The Role of the RCE in Operation SWITCHBACK

Oct 06

By the last week in September, the II Canadian Corps had moved into the Antwerp area in preparation for the Battle of the Scheldt. The 2nd Infantry Division had begun the task of clearing the Beveland approaches north of the city on 2 October and the 3rd Infantry Division, with support of the 4th Armoured Division, was preparing to assault the Leopold Canal and clear the Breskens Pocket. The battle was to have lasted four days - it lasted four weeks. 

This is the second in a series describing the role of the Royal Canadian Engineers during the Battle of the Scheldt. Operation INFATUATE lasted from 6 October until 8 November 1944.

The Leopold Canal

The first phase in Operation SWITCHBACK was the assault over the 100-foot wide Leopold Canal by the 7th Brigade: Canadian Scottish Regiment right, Regina Rifles left, on 6 October 1944. The Royal Winnipeg Rifles would follow on to strengthen the bridgehead.  Two days later in the second phase, the 9th Brigade would launch an amphibious attack across the Braakman Inlet on the rear of the German defences out of Terneuzen to the northeast of the Breskens Pocket. In the initial plan, the 8th Brigade would break out of the Leopold Canal bridgehead and drive towards Knokke on the coast. When it became clear that the defence on the Leopold would not crumble as originally thought, the 8th Brigade followed the 9th from Terneuzen starting on 11 October.  The Leopold Canal crossing site was near the convergence of the Leopold and Dérivation Canals just north of the town of Maldegem in Belgium.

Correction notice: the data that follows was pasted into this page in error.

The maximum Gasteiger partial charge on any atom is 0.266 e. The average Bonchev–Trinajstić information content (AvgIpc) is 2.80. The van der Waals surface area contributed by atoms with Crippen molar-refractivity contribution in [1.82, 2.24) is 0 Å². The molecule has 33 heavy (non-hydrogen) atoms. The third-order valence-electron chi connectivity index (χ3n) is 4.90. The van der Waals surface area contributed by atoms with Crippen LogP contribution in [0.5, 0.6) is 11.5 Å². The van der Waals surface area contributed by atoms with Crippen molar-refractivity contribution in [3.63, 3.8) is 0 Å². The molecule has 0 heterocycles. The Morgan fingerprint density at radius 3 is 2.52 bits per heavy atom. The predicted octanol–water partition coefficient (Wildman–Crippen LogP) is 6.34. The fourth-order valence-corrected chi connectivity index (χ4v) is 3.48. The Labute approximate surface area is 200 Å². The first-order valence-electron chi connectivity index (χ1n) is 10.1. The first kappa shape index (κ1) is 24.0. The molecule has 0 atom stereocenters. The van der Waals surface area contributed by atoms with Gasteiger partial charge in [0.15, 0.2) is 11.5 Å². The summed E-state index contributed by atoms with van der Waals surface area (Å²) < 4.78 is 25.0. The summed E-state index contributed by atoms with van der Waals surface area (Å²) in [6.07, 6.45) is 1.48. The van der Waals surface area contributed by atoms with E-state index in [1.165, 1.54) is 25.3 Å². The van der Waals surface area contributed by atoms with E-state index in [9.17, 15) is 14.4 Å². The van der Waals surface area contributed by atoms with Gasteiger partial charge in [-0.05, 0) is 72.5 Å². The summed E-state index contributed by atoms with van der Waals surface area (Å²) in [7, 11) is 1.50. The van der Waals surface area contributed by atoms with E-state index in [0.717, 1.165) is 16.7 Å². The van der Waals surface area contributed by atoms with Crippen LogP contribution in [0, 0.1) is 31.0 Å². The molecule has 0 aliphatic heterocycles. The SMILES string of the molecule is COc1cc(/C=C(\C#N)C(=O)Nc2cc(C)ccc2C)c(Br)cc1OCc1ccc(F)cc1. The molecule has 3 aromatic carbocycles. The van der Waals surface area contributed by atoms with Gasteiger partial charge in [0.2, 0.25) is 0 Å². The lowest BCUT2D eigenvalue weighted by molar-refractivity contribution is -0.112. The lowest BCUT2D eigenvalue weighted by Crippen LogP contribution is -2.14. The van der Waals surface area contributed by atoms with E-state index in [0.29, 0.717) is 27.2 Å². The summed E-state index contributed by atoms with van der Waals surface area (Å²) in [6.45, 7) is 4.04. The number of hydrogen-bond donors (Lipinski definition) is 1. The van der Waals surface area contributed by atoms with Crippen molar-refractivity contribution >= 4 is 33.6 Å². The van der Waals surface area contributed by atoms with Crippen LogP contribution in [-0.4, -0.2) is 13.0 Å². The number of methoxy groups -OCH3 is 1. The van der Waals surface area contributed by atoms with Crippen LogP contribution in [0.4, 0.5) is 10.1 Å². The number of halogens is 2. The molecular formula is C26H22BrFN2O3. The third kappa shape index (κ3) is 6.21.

Bailey bridge across the Leopold Canal with an RCE-built artillery observation tower in the background
Bailey bridge across the
Leopold Canal with an artillery
observation tower in the background

Sapper work in preparation for the assault began on 28 September when the 30th Field Company started building a number of 70-foot towers to allow artillery observers to see across the polders. The towers were built in situ and laid out on the ground to be pulled into place by D-7 bulldozers on the night of 5 October.  


Division engineer companies (6th, 16th and 18th Field Companies) used the Dérivation Canal as a training ground to perfect bridging, rafting and storm boat skills.  Also on 5 October, the 8th Field Squadron improvised a 90-foot class 12 floating-barge bridge over the Dérivation Canal.

WASP Flamethrowers bathe German positions on the Leopold Canal 6 October 1944
WASP Flamethrowers bathe German
positions on the Leopold Canal 6 Oct 44

H-hour was set for 05:30 on 6 October when 27 Wasp (Ronson) flamethrowers from the 3rd and 4th Divisions fired across the Canal and set the far bank ablaze. By 05:40, the 16th Field Company had a kapok footbridge in place at the Canadian Scottish crossing site. The Regina Rifles site was more challenging. The enemy recovered from the initial flame attack and the sappers were driven back. On the left, efforts to put in a bridge to support the assault of the Regina Rifles enemy fire held up completion until nightfall. In one of the attempts to get the second bridge across, the sappers launched seven bays before intense mortar, machine gun and sniper fire drove them back behind the dike. Sapper Robert Fisher, one of the original members of the company and still one of the younger members, was killed. Over the day, eight other sappers were wounded, including Sapper Warren Townsend who later died of wounds.  

These two kapok bridges, and the assault boats earlier used by the infantry, carried supplies, ammunition and wounded through the day and night. A class 9 close-support also put in place by the 16th Field Company raft was ready for use by midnight. During the following day, both kapok bridges suffered much damage from shelling but they were kept in good repair. The dangerous work on these bridges brought Corporal G. R. Wilson and Lance-Corporal C. O. Overby each a Military Medal. In both crossings, the infantry also used assault boats under engineer supervision with support from the North Shore Regiment. 

Crossing the Braakman Inlet

Also on 6 October, near Terneuzen, preparations for the 9th Brigade amphibious crossing scheduled for 8 October of the Braakman Inlet began.

Buffalo LTV Crossing Braakman Inlet
Buffalo LVT carrying troops of the
9th Brigade over
Braakman Inlet 9 October 1944